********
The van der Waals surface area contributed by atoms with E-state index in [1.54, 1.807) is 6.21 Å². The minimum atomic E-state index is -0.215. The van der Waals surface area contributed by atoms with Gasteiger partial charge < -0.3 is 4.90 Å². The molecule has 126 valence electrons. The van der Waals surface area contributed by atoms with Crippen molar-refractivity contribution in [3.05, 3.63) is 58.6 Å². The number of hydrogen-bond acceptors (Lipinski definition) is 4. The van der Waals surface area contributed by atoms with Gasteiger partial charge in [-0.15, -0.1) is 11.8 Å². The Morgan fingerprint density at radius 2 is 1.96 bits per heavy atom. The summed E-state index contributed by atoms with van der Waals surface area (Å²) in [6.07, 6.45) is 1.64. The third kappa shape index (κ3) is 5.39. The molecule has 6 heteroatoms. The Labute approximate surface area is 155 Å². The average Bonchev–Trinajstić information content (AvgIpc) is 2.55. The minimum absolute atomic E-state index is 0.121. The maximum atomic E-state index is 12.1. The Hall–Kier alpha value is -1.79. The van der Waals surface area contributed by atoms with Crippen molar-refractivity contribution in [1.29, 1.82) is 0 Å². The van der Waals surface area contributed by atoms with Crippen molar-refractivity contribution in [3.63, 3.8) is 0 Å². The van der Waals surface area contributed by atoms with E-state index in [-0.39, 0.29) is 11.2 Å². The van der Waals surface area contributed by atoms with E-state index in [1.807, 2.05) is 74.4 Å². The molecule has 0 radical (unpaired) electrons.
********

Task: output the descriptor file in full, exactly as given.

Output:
The van der Waals surface area contributed by atoms with E-state index in [1.54, 1.807) is 6.21 Å². The minimum atomic E-state index is -0.215. The van der Waals surface area contributed by atoms with Gasteiger partial charge < -0.3 is 4.90 Å². The molecule has 126 valence electrons. The van der Waals surface area contributed by atoms with Crippen molar-refractivity contribution in [3.05, 3.63) is 58.6 Å². The number of hydrogen-bond acceptors (Lipinski definition) is 4. The van der Waals surface area contributed by atoms with Gasteiger partial charge in [-0.15, -0.1) is 11.8 Å². The Morgan fingerprint density at radius 2 is 1.96 bits per heavy atom. The summed E-state index contributed by atoms with van der Waals surface area (Å²) in [6.07, 6.45) is 1.64. The third kappa shape index (κ3) is 5.39. The molecule has 6 heteroatoms. The Labute approximate surface area is 155 Å². The average Bonchev–Trinajstić information content (AvgIpc) is 2.55. The minimum absolute atomic E-state index is 0.121. The maximum atomic E-state index is 12.1. The Hall–Kier alpha value is -1.79. The van der Waals surface area contributed by atoms with Crippen molar-refractivity contribution in [1.29, 1.82) is 0 Å². The van der Waals surface area contributed by atoms with Crippen molar-refractivity contribution in [3.63, 3.8) is 0 Å². The van der Waals surface area contributed by atoms with E-state index in [-0.39, 0.29) is 11.2 Å². The van der Waals surface area contributed by atoms with E-state index in [1.807, 2.05) is 74.4 Å². The molecule has 0 radical (unpaired) electrons.